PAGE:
The flight season timing of a wide variety of butterflies is responsive to temperature and could be altered by climate change, according to a UBC study that leverages more than a century's worth of museum and weather records.
Researchers from UBC, the Universit de Sherbrooke and the University of Ottawa combed through Canadian museum collections of more than 200 species of butterflies and matched them with weather station data going back 130 years. They found butterflies possess a widespread temperature sensitivity, with flight season occurring on average 2.4 days earlier per degree celsius of temperature increase.
"With warmer temperatures butterflies emerge earlier in the year, and their active flight season occurs earlier," says Heather Kharouba, lead author of the paper published this week in Global Change Biology. "This could have several implications for butterflies. If they emerge too early, they could encounter frost and die. Or they might emerge before the food plants they rely on appear and starve."
"Butterflies are also a bell-weather, and provide an early warning signal for how other wildlife may respond to climate change," adds Kharouba, who conducted the research while completing her PhD at UBC, and is now a post-doctoral researcher with the University of California, Davis.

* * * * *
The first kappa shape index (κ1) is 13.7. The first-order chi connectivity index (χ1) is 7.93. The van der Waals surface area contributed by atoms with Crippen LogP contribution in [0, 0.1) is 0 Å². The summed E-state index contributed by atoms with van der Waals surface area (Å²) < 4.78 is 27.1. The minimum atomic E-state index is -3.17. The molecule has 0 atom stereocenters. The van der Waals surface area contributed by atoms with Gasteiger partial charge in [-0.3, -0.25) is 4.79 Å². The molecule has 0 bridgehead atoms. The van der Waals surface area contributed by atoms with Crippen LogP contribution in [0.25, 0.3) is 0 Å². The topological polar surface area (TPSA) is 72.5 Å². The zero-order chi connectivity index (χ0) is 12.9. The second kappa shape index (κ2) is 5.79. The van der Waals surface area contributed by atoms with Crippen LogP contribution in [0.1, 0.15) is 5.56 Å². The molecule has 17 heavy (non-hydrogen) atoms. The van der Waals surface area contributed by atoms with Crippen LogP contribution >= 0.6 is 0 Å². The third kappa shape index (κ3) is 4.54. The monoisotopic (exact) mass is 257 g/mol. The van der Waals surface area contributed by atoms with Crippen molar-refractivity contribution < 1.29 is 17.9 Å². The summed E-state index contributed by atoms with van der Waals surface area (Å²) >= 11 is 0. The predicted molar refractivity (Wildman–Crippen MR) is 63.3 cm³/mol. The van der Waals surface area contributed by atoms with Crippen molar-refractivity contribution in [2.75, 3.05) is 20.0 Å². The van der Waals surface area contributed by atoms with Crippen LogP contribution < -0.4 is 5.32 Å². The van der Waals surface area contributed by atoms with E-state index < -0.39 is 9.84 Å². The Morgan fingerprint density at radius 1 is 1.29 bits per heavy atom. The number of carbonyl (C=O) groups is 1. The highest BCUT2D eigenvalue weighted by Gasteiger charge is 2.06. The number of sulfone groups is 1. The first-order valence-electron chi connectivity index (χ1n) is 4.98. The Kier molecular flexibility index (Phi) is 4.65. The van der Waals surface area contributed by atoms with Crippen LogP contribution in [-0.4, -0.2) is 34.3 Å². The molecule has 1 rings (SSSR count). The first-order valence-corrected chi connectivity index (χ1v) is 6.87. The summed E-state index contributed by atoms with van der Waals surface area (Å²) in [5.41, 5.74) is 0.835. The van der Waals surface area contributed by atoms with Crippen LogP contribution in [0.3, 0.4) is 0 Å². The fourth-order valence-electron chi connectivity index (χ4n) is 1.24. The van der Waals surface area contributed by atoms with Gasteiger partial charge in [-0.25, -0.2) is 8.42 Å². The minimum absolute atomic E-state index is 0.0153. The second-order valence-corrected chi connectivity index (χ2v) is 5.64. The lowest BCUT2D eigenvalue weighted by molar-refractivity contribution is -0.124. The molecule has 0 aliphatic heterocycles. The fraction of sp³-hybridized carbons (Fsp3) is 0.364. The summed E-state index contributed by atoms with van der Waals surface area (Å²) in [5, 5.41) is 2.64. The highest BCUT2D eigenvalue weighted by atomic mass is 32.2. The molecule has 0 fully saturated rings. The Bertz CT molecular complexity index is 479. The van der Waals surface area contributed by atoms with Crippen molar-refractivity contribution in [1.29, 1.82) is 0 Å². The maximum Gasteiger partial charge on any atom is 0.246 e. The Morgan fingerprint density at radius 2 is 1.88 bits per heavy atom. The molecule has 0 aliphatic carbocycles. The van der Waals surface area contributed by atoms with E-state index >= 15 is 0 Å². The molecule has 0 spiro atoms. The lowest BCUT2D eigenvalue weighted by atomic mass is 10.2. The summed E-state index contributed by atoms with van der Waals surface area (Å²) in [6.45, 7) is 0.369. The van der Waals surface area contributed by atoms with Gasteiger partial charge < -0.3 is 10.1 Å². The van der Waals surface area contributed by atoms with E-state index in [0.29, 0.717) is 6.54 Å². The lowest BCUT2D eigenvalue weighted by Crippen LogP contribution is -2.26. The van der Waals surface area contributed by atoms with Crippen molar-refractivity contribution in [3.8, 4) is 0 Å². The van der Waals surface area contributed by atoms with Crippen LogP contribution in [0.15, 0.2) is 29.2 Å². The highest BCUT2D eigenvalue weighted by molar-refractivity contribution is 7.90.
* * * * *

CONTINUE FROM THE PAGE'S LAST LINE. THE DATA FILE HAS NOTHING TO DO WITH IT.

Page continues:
The researchers utilized the day of collection found in records to estimate the timing of flight season for each species, and compared it with the historical weather data.
The study was possible thanks to the massive amount of data housed in museum collections and records. Much of the butterfly data in Canada has been centralized via the Canadian National Collection of Butterflies -- records in British Columbia being the exception. To gather data for this province, Kharouba relied on private collections. Only a small portion of the butterfly specimens found in UBC's Beaty Biodiversity Museum-Vancouver natural history museum are databased.
"Museum collection records are an under-exploited resource of ecological data and can provide a window into the past, and potentially the future," says Kharouba. "We should invest in efforts to properly database and centralize more of these records."
|Contact: Heather Kharouba|
University of British Columbia